Automatically identify potential story leads. Lets you create autonomous bots which poll data sources and run predefined data analysis. Results are then compared to the last time the bot ran – and any additions or deletions trigger an email alert.
Create simple static charts quickly – a tool for the non-technical. Can be easily customised to your organisation's house style using a simple stylesheet.
Enrich data by doing batch lookups against various online services. For example, quickly convert a list of company names into a list of directors of those companies.
Finds matches in two spreadsheets, optionally using various fuzzy-matching algorithms. Used by organisations including the Guardian, the Times, and news agency Irin who used it to identify a company the United Nations had a contract with who was also on its own sanctions list.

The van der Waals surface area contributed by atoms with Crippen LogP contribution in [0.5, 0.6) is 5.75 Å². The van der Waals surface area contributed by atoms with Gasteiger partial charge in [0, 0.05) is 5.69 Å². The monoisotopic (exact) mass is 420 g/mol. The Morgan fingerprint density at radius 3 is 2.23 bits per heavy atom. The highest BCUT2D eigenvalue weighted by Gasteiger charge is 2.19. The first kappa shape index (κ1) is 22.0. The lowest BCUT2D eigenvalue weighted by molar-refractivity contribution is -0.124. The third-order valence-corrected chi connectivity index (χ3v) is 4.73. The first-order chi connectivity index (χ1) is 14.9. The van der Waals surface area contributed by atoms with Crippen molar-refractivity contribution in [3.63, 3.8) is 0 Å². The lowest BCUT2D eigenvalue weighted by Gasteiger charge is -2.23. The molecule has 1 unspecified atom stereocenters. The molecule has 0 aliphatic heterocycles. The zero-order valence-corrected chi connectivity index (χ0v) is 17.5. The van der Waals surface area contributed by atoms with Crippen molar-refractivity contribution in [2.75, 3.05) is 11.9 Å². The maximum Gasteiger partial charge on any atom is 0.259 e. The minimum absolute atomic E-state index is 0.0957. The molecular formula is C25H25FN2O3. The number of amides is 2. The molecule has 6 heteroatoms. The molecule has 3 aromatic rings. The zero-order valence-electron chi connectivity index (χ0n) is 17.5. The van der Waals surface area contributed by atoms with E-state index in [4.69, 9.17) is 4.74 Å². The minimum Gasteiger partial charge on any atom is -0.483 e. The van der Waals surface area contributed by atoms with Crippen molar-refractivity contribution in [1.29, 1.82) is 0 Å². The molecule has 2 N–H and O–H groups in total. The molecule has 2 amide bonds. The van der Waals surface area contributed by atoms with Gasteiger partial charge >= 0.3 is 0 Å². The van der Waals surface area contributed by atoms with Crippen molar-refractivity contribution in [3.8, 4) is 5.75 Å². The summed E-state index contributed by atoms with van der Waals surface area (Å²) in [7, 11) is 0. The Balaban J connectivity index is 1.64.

Like our reality, our data is often messy. Finding meaningful connections between such datasets often means using fuzzy matching algorithms. This was a high-level look at some of the most commonly used algorithms, their pros and cons, and how they are used in practice. Slides here.
Fuzzy matching has become an increasingly important part of data-led investigations as a way to identify connections between public figures, key people and companies that are relevant to a story. This class will show attendees how it typically fits into the investigative process, and give a practical introduction to using the CSV Match tool I developed.
Whether you find yourself collaborating on code, data, or prose, GitHub can work for journalists. This class will cover what GitHub is, the benefits of using it, and how it is typically used both by people doing data analysis and by developers. Attendees will be shown how to create a first repository and make pull requests.